But Yobs’ older brother, Dave, challenged the suit’s central claim that Osterholt lived longer, saying it is based on a review of coroner’s reports by a privately retained physician. No autopsies were performed on Yobs or Osterholt, Dave Yobs said, adding that the suit has been a blow to his grieving parents, Margaret and Henry.

Yobs of Woodland Hills also challenged a second suit filed last month that demands a share of his brother’s estate for Osterholt’s survivors, contending that Osterholt sacrificed her interests to help support Yobs’ career.

Once they began living together, the suit says, Osterholt “continued to work as a waitress, giving up opportunities for education and opportunities to advance in a career . . . to devote her entire skills, efforts, labors, and earnings, to maintaining the household for (Yobs).”



Both sides agree Osterholt never held title to the house, purchased in February, 1992, for $400,000. But the palimony suit says the two “cohabitants” of nearly eight years had an oral agreement to share everything equally. In an interview, Grilliot said: “We do know that funds from both parties were used to purchase the house. We’re still trying to figure out how much each contributed.”

“I’m really irritated that (the suit says) she was entitled to half of his house,” said Dave Yobs, a real estate agent who represented his brother in the sale. “Her income wasn’t used to help qualify for (the house). My brother bought it as a single man. The title was very specific on it.”

Dave Yobs also disagreed with the length of time that his brother--memorialized in the credits of the action film “Speed"--had lived with Osterholt, saying the pair had an on-again, off-again relationship until Yobs bought the house.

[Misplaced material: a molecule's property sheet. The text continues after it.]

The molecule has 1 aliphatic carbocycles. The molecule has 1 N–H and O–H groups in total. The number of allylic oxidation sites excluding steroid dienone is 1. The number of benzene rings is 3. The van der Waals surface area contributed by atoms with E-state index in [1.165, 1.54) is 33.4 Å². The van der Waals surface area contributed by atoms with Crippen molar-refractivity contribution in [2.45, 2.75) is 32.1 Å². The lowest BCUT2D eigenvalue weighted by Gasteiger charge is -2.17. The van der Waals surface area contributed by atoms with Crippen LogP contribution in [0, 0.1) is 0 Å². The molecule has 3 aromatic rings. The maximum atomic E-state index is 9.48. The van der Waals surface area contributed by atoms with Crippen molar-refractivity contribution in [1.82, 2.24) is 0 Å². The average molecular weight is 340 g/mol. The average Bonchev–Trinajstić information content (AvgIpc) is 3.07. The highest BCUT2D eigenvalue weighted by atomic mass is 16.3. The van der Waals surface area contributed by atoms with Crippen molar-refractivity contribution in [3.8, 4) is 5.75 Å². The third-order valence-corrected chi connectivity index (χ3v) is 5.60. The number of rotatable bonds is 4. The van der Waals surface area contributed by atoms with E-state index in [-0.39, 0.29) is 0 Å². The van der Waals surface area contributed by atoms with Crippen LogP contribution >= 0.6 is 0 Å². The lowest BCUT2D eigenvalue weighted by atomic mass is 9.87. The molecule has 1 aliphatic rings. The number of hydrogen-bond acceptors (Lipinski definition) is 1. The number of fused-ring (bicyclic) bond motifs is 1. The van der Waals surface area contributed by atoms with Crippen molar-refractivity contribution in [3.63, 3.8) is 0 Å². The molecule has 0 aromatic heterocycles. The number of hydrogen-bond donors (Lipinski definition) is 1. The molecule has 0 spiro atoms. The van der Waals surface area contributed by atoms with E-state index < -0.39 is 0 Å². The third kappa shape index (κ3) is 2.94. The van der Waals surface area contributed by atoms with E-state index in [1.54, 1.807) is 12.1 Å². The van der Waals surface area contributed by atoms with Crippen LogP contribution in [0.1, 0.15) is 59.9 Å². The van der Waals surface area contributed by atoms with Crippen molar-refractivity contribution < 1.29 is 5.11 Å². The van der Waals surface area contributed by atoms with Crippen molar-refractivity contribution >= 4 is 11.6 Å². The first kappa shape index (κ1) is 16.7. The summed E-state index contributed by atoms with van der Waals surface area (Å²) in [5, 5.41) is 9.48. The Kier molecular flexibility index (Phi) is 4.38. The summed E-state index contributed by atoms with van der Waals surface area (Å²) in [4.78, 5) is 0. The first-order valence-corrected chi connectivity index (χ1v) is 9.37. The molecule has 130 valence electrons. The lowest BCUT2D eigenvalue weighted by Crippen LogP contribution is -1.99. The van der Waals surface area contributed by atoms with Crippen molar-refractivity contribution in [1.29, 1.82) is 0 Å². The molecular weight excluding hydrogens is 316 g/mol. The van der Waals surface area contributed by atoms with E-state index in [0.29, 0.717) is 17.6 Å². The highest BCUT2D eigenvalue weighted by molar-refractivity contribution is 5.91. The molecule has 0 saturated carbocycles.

Osterholt’s parents, Waldrop and Gerold Osterholt, could not be reached for comment.


In separate legal actions, both families are suing the attorney and his business partners who sold the house to Yobs, contending they suppressed a crucial engineering report warning of structural flaws in the house.

In fact, the twin wrongful death and fraud suits charge, a prospective buyer named James Malmberg backed out after receiving the unfavorable report from an engineer. The defendants switched escrow companies and real estate agents “and anyone who knew about the report” before selling the house to Yobs, said Alexander Robertson IV, the Yobs family’s lawyer.

The defendants also set up two dummy corporations--Properties Du Monde Inc. and Danat Investment--to hold title to the house and insulate themselves from responsibility for the damaging engineering report, Robertson said.

The suits name as defendants attorney and real estate investor Lawrence R. Gordon; his alleged partner and contractor Richard Robinson and Robinson’s wife Margarette; Properties Du Monde Inc.; the Danat Investment Co.; and two more alleged business partners of Gordon’s, Daniel J. Eget and Nathan J. Reese.


Only Reese and Eget could be reached for comment.

Reese said he knew nothing about the matter, but acknowledged that it may have been one of his business interests handled by his lawyers and accountants.

Eget said: “I think when the facts come out, it’ll be known that as far as Danat, myself and Reese are concerned, we are not a part of this deal.”